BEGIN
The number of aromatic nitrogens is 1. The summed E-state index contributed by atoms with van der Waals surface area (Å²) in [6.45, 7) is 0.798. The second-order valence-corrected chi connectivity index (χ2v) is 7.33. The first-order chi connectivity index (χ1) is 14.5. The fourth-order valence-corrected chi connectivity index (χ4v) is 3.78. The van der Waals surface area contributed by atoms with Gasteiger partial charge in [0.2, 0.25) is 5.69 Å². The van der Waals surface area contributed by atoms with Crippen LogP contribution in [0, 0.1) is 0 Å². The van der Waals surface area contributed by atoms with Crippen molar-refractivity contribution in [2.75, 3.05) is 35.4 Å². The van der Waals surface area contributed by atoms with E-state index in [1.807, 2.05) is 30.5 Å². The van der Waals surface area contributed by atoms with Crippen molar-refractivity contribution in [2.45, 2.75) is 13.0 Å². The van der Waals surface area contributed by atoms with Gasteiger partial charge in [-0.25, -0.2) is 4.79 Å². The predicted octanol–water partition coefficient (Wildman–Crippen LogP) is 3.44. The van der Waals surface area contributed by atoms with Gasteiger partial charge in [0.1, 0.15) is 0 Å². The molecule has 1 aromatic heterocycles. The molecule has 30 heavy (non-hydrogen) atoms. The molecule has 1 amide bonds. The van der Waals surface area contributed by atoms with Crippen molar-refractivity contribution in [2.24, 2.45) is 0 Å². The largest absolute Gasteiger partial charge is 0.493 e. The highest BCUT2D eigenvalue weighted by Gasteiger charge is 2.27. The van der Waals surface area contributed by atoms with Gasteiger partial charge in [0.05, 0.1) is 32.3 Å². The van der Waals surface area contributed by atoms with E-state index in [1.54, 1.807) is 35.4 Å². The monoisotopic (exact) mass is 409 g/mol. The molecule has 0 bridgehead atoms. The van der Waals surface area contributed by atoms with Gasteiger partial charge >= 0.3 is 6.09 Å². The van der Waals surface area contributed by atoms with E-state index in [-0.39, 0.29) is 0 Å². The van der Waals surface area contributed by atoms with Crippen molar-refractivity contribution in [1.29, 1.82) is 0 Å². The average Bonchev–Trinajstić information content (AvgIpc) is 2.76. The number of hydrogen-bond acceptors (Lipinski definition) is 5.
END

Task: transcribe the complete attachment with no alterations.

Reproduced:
The number of aromatic nitrogens is 1. The summed E-state index contributed by atoms with van der Waals surface area (Å²) in [6.45, 7) is 0.798. The second-order valence-corrected chi connectivity index (χ2v) is 7.33. The first-order chi connectivity index (χ1) is 14.5. The fourth-order valence-corrected chi connectivity index (χ4v) is 3.78. The van der Waals surface area contributed by atoms with Gasteiger partial charge in [0.2, 0.25) is 5.69 Å². The van der Waals surface area contributed by atoms with Crippen LogP contribution in [0, 0.1) is 0 Å². The van der Waals surface area contributed by atoms with Crippen molar-refractivity contribution in [2.75, 3.05) is 35.4 Å². The van der Waals surface area contributed by atoms with E-state index in [1.807, 2.05) is 30.5 Å². The van der Waals surface area contributed by atoms with Crippen molar-refractivity contribution in [2.45, 2.75) is 13.0 Å². The van der Waals surface area contributed by atoms with Gasteiger partial charge in [-0.25, -0.2) is 4.79 Å². The predicted octanol–water partition coefficient (Wildman–Crippen LogP) is 3.44. The van der Waals surface area contributed by atoms with Gasteiger partial charge in [0.1, 0.15) is 0 Å². The molecule has 1 aromatic heterocycles. The molecule has 30 heavy (non-hydrogen) atoms. The molecule has 1 amide bonds. The van der Waals surface area contributed by atoms with Crippen molar-refractivity contribution in [2.24, 2.45) is 0 Å². The largest absolute Gasteiger partial charge is 0.493 e. The highest BCUT2D eigenvalue weighted by Gasteiger charge is 2.27. The van der Waals surface area contributed by atoms with Gasteiger partial charge in [0.05, 0.1) is 32.3 Å². The van der Waals surface area contributed by atoms with E-state index in [1.54, 1.807) is 35.4 Å². The monoisotopic (exact) mass is 409 g/mol. The molecule has 0 bridgehead atoms. The van der Waals surface area contributed by atoms with Gasteiger partial charge >= 0.3 is 6.09 Å². The van der Waals surface area contributed by atoms with E-state index in [-0.39, 0.29) is 0 Å². The van der Waals surface area contributed by atoms with Crippen molar-refractivity contribution in [1.29, 1.82) is 0 Å². The average Bonchev–Trinajstić information content (AvgIpc) is 2.76. The number of hydrogen-bond acceptors (Lipinski definition) is 5.